Monday, 19 September 2016

Seven Brilliant Books about BIBLIOPHILES

This post was originally published on Picture Book Den, a blog about picture books by picture book authors and illustrators.



Prince Ribbit, my latest picture book with the wonderfully talented Argentinian illustrator Poly Bernatene, has just been published in UK hardback and paperback.

Prince Ribbit’s heroine, Princess Martha finds inspiration in the Royal Library.

Although Prince Ribbit is the fourth book that Poly and I have done together, it’s really a follow up to our second, The Princess and the Pig, in that both stories are set in a fairytale world populated by characters who love books.

The characters in The Princess and the Pig use the books they’re reading to interpret (usually mistakenly) what's happening to them in the the story.

As a book-lover myself, I’ve aways enjoyed reading stories about other bibliophiles. There’s something satisfyingly meta about reading a book about a character who is reading a book. So here are seven brilliant picture books about bibliophiles.


One of my favourite novels of recent years is David Mitchell’s Cloud Atlas which is effectively six books nested inside each other like a set of Russian dolls. Each book jumps forward in time and one of the ingenious connections between the stories is that characters featured in the inner books are reading the outer books. Julia Donaldson and Axel Scheffler’s Charlie Cook’s Favourite Book does something similar in picture book format. Each spread introduces a new character who is reading their favourite book, the inside of which is shown on the next spread. So the book starts with eponymous Charlie, who is reading a book about a pirate, who is reading a book of fairy tales, and so on. While Scheffler's spread layouts shift around as the reader jumps from genre to genre, Donaldson ties the whole bookshelf together with her perfectly-scanning rhyme.

The spread from Joust Joking, Sir Percy the knight’s favourite book.


Jane Blatt and Sarah Massini’s Books Always Everywhere features a diverse group of toddlers enjoying an equally diverse selection of books. Blatt’s simple but charming rhyming text combines beautifully with Massini’s cheerful, perfectly-composed illustrations to make this book an ideal gift for budding bibliophiles, especially in the board book edition. Published in 2013, this book deserves to become a pre-school classic.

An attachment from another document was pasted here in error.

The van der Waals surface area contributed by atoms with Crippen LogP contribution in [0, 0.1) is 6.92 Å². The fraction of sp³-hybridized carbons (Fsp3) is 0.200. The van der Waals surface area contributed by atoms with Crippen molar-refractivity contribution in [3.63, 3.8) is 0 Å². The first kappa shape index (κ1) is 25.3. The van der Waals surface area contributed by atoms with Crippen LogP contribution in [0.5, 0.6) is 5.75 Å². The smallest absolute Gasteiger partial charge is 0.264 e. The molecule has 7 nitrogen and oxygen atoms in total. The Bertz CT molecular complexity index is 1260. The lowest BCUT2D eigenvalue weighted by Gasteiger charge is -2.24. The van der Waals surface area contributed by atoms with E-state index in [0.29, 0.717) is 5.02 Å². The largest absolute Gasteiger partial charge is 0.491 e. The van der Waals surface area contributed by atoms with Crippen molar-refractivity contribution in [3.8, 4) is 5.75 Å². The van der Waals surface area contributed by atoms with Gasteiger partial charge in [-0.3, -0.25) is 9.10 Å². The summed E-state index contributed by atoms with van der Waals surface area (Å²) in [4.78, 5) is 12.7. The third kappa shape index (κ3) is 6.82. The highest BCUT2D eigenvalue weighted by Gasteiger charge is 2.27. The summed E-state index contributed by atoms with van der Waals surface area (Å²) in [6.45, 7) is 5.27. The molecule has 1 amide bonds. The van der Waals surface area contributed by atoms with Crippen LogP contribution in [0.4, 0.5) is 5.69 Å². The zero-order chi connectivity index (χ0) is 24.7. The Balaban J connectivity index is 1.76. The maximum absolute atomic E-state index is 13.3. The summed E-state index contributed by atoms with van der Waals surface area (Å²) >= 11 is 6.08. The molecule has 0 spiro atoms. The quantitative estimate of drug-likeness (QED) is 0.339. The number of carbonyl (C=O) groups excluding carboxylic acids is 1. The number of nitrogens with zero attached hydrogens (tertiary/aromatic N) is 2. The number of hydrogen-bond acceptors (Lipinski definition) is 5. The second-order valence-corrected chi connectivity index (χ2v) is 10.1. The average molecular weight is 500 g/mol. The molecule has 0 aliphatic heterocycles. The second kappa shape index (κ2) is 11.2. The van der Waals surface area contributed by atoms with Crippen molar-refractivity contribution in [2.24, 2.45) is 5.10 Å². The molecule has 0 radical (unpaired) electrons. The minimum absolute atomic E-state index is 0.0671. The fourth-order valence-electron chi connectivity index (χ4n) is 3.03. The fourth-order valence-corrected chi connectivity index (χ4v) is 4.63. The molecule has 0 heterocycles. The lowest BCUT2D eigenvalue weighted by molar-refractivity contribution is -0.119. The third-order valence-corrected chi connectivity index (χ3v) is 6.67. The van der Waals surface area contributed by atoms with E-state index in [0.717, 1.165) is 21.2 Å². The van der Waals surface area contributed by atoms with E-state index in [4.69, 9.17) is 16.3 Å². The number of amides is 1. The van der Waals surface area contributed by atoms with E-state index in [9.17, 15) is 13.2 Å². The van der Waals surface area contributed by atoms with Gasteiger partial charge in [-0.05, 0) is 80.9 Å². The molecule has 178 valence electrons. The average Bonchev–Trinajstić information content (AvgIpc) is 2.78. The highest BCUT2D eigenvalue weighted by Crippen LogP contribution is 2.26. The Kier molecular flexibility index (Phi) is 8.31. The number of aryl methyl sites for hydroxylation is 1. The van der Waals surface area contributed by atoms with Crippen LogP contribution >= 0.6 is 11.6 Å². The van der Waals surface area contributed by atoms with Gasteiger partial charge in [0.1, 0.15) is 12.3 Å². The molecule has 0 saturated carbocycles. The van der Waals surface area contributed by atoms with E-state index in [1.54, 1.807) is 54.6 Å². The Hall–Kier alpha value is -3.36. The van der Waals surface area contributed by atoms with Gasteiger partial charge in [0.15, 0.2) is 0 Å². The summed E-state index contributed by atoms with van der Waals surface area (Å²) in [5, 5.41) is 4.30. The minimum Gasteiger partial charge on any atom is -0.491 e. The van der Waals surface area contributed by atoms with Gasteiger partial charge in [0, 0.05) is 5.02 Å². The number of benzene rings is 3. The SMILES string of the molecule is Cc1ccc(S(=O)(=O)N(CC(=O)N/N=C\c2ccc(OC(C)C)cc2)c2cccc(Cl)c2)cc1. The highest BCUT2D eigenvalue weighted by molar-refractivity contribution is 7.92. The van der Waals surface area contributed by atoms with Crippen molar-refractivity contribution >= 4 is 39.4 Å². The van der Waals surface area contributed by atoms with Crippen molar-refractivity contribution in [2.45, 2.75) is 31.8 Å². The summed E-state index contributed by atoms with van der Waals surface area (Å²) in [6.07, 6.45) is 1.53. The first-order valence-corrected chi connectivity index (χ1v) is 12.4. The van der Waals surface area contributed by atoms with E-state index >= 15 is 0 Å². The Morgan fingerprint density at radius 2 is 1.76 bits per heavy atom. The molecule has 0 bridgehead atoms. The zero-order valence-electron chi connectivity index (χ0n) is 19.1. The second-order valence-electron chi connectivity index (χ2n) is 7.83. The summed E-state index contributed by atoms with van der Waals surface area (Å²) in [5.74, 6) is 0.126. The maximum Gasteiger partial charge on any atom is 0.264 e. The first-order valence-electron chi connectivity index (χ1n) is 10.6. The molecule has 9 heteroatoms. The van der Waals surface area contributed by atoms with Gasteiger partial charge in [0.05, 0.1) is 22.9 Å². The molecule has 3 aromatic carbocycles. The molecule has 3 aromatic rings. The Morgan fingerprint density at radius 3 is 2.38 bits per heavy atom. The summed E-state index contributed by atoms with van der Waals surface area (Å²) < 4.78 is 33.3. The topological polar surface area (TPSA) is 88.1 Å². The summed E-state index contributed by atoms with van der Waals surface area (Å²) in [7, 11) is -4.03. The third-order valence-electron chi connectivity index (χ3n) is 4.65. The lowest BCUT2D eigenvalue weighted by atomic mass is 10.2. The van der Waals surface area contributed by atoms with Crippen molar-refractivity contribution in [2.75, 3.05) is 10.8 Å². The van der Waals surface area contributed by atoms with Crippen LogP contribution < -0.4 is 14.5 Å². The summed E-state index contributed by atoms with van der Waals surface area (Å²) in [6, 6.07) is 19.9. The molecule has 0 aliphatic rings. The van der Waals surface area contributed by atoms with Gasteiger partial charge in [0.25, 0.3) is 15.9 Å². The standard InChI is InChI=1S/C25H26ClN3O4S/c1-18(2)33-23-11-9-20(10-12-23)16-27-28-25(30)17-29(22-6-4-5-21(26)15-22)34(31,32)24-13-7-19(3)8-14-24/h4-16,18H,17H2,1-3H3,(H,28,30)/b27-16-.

The board book edition of Books Always Everywhere makes an ideal gift for budding bibliophiles


Timothy Knapman and Adam Stower’s Mungo and the Picture Book Pirates is one of three books in which young Mungo literally enters into the book he is reading to join in with the adventure. In this first outing Captain Fleet, hero of Mungo’s favourite pirate picture book, is so worn out after six back-to-back readings of his story, that he abandons his book leaving Mungo to take his place and rescue Admiral Mainbrace and cabin girl Nora from a crew of dastardly pirates. The second book in the series, Mungo and the Spiders from Space, was featured in one of my earlier PBD posts.

With the hero holidaying in another book, Mungo is obliged to take his place in the story.


In Lauren Child’s Beware of Storybook Wolves the traffic is going the other way, with characters leaving little Herb’s favourite bedtime book to join him in the real world. Published in 2000 (before many publishers developed their current anorexic obsession with diminished word counts) Child’s quirky, characterful 1,300 word text is accompanied by equally quirky and characterful illustrations in which a trio of villains (two hungry wolves and a wicked fairy) emerge to threaten poor Herb before being seen off by a fairy godmother.